'Capitalism is changing caste much faster than any human being. Dalits should look at capitalism as a crusader against caste'
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In this Walk the Talk with The Indian Express Editor-in-Chief Shekhar Gupta, Milind Kamble, founder of the Dalit Indian Chamber of Commerce and Industry (DICCI), and Chandra Bhan Prasad, its mentor, say "the nation should know Dalits are not only takers, they are givers"
I am at Nariman Point, the heart of corporate, super rich India. At a time when the talk is of inclusive growth, my guests today are two faces of genuinely inclusive growth in India: Milind Kamble, founder of Dalit Indian Chamber of Commerce and Industry (DICCI), and Chandra Bhan Prasad, its mentor. Two Dalit leaders, who don't claim to be victims, who don't claim victimhood, and who don't ask for doles, reservations, favours, no complaints. So, are you oddballs? Are you trying to change the script?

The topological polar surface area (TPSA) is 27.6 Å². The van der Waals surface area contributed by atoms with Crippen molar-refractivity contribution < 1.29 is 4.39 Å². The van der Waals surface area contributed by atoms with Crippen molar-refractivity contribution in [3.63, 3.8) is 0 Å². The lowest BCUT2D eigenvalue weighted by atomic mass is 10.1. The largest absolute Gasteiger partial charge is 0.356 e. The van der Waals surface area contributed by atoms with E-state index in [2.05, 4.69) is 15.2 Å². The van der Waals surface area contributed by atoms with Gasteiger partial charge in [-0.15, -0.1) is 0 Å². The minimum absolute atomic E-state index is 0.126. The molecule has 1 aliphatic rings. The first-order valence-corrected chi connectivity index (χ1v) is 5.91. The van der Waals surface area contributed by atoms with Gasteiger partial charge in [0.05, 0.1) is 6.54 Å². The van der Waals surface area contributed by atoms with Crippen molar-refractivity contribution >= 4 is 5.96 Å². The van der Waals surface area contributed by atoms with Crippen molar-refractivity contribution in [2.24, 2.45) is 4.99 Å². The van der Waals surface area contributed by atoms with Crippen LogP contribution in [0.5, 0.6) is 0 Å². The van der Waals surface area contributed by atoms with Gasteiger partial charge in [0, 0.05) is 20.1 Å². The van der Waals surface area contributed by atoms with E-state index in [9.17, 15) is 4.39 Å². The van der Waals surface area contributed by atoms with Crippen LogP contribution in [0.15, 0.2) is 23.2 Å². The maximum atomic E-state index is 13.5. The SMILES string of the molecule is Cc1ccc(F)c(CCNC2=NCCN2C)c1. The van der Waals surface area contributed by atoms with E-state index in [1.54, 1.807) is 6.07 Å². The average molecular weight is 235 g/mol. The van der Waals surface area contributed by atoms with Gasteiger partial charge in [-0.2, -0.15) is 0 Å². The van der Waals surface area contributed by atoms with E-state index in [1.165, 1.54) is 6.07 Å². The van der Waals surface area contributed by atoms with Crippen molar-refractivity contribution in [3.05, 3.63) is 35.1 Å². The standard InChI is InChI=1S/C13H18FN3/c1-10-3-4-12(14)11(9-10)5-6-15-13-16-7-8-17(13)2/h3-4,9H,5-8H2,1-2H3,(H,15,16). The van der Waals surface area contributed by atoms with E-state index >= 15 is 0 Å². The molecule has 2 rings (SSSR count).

CHANDRA BHAN PRASAD: This has been the Dalit tradition—Ambedkar rose on his own, so did Guru Ravidas. There are thousands of such examples in history where Dalits have stood up and risen on their own. So there is nothing unusual about us. What has happened during the past 50 or 60 years is that the state's welfare measures or methods or reservations got slightly misunderstood and also slightly misused by the "victims".
Did it work well for the victims or not?
CBP: It worked well, but it has outlived its potential and power, now something else has to happen.
Milindji, you are charting a new course. You are organising Dalit entrepreneurs in this Dalit Chamber. Is there really a large enough number of Dalit entrepreneurs in India?
MILIND KAMBLE: Yes, there are. If I quote from the Census carried out by the Ministry of Micro, Small and Medium Enterprises (MSME), 10 per cent of MSMEs registered with the Government of India are Dalit-owned, which is about 1,64,000 across the country. Most of us fall within the ambit of MSMEs, there are a few who have grown into large enterprises. That is the situation.
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